Author: Ivan Horodyskyi
NB! This document analyzes only the legal and political sides of the issue, not considering real Ukraine’s capacity to create nuclear weapons.
Political statements regarding the Budapest Memorandum as well as criticism of nuclear disarmament that occurred in the 1990s regularly appear in the media space and provoke active discussions in the society. But these discussions normally do not take into account the legal and political context of Ukraine’s giving up nuclear weapons as well as its international commitments. Any steps related to Ukraine’s repudiation of its commitments related to nuclear disarmament and any initiatives towards restoration of its nuclear status may trigger tough international reaction and weaken the positions of our state in the foreign policy.
Ukraine acquired its non-nuclear status in 1994 when it signed the Budapest Memorandum and gave up nuclear weapons it possessed after the collapse of the USSR. Politicians and representatives of the authorities regularly call into question the expediency of this giving up with their statements and assume the possibiltiy of repudiating the commitments undertaken by Ukraine under the Budapest Memorandum. That evokes active discussions in the society around the possibility of nuclear weapons acquisition by Ukraine.
However, the following issues are not being discussed: will rejection of the Budapest Memorandum create legitimate grounds for rejecting Ukraine’s non-nuclear status? Does Ukraine have any other international commitments related to nuclear disarmament? What could be the consequences of the steps aimed at own nuclear program development for Ukraine?
Ukraine’s commitments concerning rejection of nuclear weapons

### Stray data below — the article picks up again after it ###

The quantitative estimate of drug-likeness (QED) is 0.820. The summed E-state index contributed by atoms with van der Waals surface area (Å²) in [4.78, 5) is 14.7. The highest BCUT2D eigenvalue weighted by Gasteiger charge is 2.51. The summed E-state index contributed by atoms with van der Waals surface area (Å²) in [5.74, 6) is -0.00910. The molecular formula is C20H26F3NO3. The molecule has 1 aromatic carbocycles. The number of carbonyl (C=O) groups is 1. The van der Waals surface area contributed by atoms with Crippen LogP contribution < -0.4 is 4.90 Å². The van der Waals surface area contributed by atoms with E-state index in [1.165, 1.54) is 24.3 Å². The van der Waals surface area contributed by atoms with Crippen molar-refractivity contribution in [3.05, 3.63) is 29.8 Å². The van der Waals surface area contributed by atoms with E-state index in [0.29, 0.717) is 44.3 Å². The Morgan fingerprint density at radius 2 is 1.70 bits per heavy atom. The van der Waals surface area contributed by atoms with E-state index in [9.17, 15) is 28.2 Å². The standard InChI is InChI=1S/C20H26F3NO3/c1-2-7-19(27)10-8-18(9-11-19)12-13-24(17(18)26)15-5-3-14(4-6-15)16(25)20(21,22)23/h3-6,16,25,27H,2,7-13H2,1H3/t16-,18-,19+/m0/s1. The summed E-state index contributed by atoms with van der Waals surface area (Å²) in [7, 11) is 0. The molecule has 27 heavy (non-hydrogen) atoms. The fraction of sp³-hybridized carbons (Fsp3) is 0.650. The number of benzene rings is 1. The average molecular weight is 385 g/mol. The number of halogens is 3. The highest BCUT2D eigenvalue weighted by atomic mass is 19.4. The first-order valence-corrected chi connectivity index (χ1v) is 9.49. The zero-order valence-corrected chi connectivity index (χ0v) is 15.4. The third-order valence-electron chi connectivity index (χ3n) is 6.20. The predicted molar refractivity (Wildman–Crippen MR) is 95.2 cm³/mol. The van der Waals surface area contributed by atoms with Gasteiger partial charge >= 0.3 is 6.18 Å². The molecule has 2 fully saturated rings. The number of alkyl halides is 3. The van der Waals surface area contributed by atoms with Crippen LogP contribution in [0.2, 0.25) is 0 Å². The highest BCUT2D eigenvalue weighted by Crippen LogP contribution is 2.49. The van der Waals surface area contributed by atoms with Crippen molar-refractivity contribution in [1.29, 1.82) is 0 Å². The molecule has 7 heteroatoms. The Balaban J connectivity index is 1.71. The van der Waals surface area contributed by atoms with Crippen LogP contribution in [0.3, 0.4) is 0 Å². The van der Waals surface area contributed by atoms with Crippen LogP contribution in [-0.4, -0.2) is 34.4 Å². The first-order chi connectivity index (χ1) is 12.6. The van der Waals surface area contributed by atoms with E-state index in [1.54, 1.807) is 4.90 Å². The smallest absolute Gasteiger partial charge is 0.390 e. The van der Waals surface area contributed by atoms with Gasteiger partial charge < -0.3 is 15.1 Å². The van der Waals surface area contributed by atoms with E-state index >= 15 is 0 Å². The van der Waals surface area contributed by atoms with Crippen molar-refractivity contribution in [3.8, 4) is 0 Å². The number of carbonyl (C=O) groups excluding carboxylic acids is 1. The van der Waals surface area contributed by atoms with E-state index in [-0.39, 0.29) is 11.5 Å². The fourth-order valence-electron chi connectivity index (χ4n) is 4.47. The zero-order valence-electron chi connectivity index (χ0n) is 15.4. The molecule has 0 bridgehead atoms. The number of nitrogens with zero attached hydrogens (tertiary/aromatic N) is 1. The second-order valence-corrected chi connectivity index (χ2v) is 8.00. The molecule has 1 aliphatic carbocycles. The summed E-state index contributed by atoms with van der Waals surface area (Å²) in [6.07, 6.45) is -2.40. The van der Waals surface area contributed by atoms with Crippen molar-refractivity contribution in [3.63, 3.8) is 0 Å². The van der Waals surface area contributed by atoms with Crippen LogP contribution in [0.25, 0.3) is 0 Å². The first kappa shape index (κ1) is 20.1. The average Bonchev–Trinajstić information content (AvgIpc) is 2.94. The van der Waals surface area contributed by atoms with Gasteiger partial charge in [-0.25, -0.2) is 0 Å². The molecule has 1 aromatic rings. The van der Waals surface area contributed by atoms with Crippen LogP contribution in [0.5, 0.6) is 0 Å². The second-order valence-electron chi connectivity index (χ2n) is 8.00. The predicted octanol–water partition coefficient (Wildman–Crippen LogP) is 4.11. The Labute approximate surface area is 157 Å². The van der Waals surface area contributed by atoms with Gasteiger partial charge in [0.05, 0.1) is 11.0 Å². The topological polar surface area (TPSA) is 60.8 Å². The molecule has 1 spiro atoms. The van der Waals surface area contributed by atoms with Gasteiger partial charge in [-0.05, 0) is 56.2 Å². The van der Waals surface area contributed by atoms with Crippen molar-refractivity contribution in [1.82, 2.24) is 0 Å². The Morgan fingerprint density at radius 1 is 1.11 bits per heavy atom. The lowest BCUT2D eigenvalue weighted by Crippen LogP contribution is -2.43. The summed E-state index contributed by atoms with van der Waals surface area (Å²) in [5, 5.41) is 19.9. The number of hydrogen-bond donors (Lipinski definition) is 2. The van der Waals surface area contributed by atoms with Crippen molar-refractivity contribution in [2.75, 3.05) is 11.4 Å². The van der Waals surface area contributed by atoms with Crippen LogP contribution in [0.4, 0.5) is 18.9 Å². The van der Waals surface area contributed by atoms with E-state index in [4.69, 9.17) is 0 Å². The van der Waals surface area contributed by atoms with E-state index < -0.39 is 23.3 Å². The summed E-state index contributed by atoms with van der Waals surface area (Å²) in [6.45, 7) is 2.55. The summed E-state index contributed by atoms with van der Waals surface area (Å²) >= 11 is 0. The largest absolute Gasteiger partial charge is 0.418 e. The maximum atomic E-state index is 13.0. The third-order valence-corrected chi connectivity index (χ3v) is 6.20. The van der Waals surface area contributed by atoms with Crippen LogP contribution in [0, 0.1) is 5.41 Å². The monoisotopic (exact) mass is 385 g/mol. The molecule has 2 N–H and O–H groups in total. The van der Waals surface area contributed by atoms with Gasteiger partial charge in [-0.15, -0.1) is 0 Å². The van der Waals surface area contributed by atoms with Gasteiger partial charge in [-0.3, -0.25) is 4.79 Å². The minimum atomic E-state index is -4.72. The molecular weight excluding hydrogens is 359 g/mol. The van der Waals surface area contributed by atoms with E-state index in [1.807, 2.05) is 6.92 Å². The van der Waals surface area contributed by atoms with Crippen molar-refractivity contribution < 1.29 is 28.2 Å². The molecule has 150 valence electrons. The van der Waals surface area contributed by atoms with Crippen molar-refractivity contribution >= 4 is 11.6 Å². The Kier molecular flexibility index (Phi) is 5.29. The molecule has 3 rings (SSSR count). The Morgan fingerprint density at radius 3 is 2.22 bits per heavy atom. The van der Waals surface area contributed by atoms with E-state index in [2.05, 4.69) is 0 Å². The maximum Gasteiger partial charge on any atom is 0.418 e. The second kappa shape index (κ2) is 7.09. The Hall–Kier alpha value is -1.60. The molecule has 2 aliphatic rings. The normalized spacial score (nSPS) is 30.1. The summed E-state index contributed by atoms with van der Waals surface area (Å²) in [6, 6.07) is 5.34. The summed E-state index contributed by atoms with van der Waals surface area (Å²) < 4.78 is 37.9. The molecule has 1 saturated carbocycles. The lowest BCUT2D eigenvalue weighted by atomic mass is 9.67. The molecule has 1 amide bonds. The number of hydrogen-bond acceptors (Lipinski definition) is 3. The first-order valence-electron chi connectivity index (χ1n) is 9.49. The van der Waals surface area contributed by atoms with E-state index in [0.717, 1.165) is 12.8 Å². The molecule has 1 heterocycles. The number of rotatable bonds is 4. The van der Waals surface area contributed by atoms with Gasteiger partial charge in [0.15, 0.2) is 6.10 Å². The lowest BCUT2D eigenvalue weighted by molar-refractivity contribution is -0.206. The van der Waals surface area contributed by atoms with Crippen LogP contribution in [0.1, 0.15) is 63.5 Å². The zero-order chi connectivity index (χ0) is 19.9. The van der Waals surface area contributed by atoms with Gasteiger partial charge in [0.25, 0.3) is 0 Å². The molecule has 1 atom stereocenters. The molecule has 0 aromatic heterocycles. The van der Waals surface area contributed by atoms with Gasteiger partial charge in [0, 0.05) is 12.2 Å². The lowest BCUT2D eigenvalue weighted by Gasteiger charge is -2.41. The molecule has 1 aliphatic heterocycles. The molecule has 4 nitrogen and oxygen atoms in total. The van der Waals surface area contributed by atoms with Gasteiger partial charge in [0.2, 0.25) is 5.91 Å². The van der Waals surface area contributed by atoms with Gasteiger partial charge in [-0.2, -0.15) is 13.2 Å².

The nuclear disarmament initiative was launched by Ukraine and was of a unilateral nature right from the beginning. The movement towards the non-nuclear status could be seen back in the Declaration of State Sovereignty of Ukraine as of July 16, 1990, where it was indicated that “the Ukrainian SSR... shall follow three non-nuclear principles: not to accept, not to produce, and not to acquire nuclear weapons”. Already after the proclamation of Independence on October 24, 1991 the Verkhovna Rada passed the Statement on Non-Nuclear Status of Ukraine, which indicated the following: “Ukraine will carry out the policy aimed at complete destruction of nuclear weapons and its deployment components located in the territory of the Ukrainian State”. Later this direction was confirmed by the Address of the Verkhovna Rada “To the Parliaments and Peoples of the World” as of December 5, 1991, where the following, in particular, was mentioned: “Ukraine will not be a nuclear state. With this in view Ukraine intends to start negotiations with all the states concerned in order to conclude international agreements. […] Ukraine intends to join the 1968 Treaty on the Non-Proliferation of Nuclear Weapons as a non-nuclear state”.
Ukraine’s intention to carry out nuclear disarmament was articulated in the Agreement establishing the Commonwealth of Independent States as well as in the Agreement on Joint Measures on Nuclear Weapons between Ukraine, Russia, Belarus, and Kazakhstan, concluded in December 1991. The key document at that stage was the Lisbon Protocol to the Strategic Arms Reduction Treaty (СНО-I) as of May 23, 1992, which presupposed that “Ukraine would join the 1968 Treaty on the Non-Proliferation of Nuclear Weapons as soon as possible as the state that “does not possess nuclear weapons”.
Thus, Ukraine was the first to declare its intention to acquire a non-nuclear status, and it declared it in both unilateral acts, and in its international commitments. Rejection of nuclear weapons was one of the steps towards the acquisition of this status.
At the same time, Ukraine asked the question about its security guarantees in case it gave up nuclear weapons. The guarantees were mentioned for the first time in the Resolution of the Verkhovna Rada “On Additional Measures Aimed at Ensuring Non-Nuclear Status Acquisition by Ukraine” as of April 9, 1992. In particular, it mentioned the following: “Destruction of nuclear weapons dislocated in the Ukrainian territory should take place given the national security of Ukraine is guaranteed”. Besides that, when the Lisbon Protocol was ratified by the Verkhovna Rada, the decision was passed not to ratifiy Art. V and the reservation was made that “Ukraine as the state with nuclear weapons will be heading towards the non-nuclear status and will get rid of the nuclear weapons located in its territory stage by stage on condition its gets reliable guarantees of its national security”.